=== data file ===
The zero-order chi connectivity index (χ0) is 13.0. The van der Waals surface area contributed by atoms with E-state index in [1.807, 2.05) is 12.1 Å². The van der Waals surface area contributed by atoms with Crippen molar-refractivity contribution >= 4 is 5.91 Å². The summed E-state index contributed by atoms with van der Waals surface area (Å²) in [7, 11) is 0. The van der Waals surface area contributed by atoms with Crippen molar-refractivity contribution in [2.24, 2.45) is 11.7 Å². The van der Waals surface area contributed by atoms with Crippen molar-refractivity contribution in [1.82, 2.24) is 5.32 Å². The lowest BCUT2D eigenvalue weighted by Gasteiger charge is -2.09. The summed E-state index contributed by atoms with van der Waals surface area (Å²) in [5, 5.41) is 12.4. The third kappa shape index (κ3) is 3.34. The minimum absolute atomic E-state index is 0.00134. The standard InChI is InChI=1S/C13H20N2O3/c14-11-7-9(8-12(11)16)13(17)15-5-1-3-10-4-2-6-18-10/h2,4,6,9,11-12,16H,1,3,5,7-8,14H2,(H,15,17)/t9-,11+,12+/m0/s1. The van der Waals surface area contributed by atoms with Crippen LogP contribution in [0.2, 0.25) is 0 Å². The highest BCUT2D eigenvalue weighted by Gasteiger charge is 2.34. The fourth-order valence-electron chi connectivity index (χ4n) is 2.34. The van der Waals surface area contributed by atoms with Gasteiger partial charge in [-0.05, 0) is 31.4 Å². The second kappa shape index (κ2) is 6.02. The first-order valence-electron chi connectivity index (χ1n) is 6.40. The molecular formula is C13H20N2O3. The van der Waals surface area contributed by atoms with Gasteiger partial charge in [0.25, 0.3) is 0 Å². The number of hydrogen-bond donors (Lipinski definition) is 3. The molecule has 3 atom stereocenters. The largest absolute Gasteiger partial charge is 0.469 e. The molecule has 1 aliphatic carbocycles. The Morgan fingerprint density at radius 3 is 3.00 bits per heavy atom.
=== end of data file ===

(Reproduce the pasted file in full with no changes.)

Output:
The zero-order chi connectivity index (χ0) is 13.0. The van der Waals surface area contributed by atoms with E-state index in [1.807, 2.05) is 12.1 Å². The van der Waals surface area contributed by atoms with Crippen molar-refractivity contribution >= 4 is 5.91 Å². The summed E-state index contributed by atoms with van der Waals surface area (Å²) in [7, 11) is 0. The van der Waals surface area contributed by atoms with Crippen molar-refractivity contribution in [2.24, 2.45) is 11.7 Å². The van der Waals surface area contributed by atoms with Crippen molar-refractivity contribution in [1.82, 2.24) is 5.32 Å². The lowest BCUT2D eigenvalue weighted by Gasteiger charge is -2.09. The summed E-state index contributed by atoms with van der Waals surface area (Å²) in [5, 5.41) is 12.4. The third kappa shape index (κ3) is 3.34. The minimum absolute atomic E-state index is 0.00134. The standard InChI is InChI=1S/C13H20N2O3/c14-11-7-9(8-12(11)16)13(17)15-5-1-3-10-4-2-6-18-10/h2,4,6,9,11-12,16H,1,3,5,7-8,14H2,(H,15,17)/t9-,11+,12+/m0/s1. The van der Waals surface area contributed by atoms with Crippen LogP contribution in [0.2, 0.25) is 0 Å². The highest BCUT2D eigenvalue weighted by Gasteiger charge is 2.34. The fourth-order valence-electron chi connectivity index (χ4n) is 2.34. The van der Waals surface area contributed by atoms with Gasteiger partial charge in [-0.05, 0) is 31.4 Å². The second kappa shape index (κ2) is 6.02. The first-order valence-electron chi connectivity index (χ1n) is 6.40. The molecular formula is C13H20N2O3. The van der Waals surface area contributed by atoms with Gasteiger partial charge in [0.25, 0.3) is 0 Å². The number of hydrogen-bond donors (Lipinski definition) is 3. The molecule has 3 atom stereocenters. The largest absolute Gasteiger partial charge is 0.469 e. The molecule has 1 aliphatic carbocycles. The Morgan fingerprint density at radius 3 is 3.00 bits per heavy atom.